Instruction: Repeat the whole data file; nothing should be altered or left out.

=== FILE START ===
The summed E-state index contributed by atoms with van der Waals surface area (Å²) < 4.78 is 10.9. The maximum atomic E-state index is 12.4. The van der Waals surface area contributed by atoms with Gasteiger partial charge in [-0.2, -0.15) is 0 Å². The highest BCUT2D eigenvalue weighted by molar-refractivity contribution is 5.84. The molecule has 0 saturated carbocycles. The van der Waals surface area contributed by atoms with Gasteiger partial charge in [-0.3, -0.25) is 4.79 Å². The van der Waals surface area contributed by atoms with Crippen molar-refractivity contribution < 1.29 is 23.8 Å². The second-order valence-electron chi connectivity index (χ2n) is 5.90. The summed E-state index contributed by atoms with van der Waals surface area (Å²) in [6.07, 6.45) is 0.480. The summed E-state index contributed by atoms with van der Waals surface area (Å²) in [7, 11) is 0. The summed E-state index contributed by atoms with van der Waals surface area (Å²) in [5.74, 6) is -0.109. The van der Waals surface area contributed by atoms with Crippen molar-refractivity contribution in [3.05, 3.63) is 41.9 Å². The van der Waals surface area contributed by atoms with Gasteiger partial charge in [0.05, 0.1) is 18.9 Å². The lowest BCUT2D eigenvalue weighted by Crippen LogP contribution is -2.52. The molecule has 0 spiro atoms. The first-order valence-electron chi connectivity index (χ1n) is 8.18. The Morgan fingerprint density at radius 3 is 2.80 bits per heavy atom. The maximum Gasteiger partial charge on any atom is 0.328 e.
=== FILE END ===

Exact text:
The summed E-state index contributed by atoms with van der Waals surface area (Å²) < 4.78 is 10.9. The maximum atomic E-state index is 12.4. The van der Waals surface area contributed by atoms with Gasteiger partial charge in [-0.2, -0.15) is 0 Å². The highest BCUT2D eigenvalue weighted by molar-refractivity contribution is 5.84. The molecule has 0 saturated carbocycles. The van der Waals surface area contributed by atoms with Gasteiger partial charge in [-0.3, -0.25) is 4.79 Å². The van der Waals surface area contributed by atoms with Crippen molar-refractivity contribution < 1.29 is 23.8 Å². The second-order valence-electron chi connectivity index (χ2n) is 5.90. The summed E-state index contributed by atoms with van der Waals surface area (Å²) in [6.07, 6.45) is 0.480. The summed E-state index contributed by atoms with van der Waals surface area (Å²) in [7, 11) is 0. The summed E-state index contributed by atoms with van der Waals surface area (Å²) in [5.74, 6) is -0.109. The van der Waals surface area contributed by atoms with Crippen molar-refractivity contribution in [3.05, 3.63) is 41.9 Å². The van der Waals surface area contributed by atoms with Gasteiger partial charge in [0.05, 0.1) is 18.9 Å². The lowest BCUT2D eigenvalue weighted by Crippen LogP contribution is -2.52. The molecule has 0 spiro atoms. The first-order valence-electron chi connectivity index (χ1n) is 8.18. The Morgan fingerprint density at radius 3 is 2.80 bits per heavy atom. The maximum Gasteiger partial charge on any atom is 0.328 e.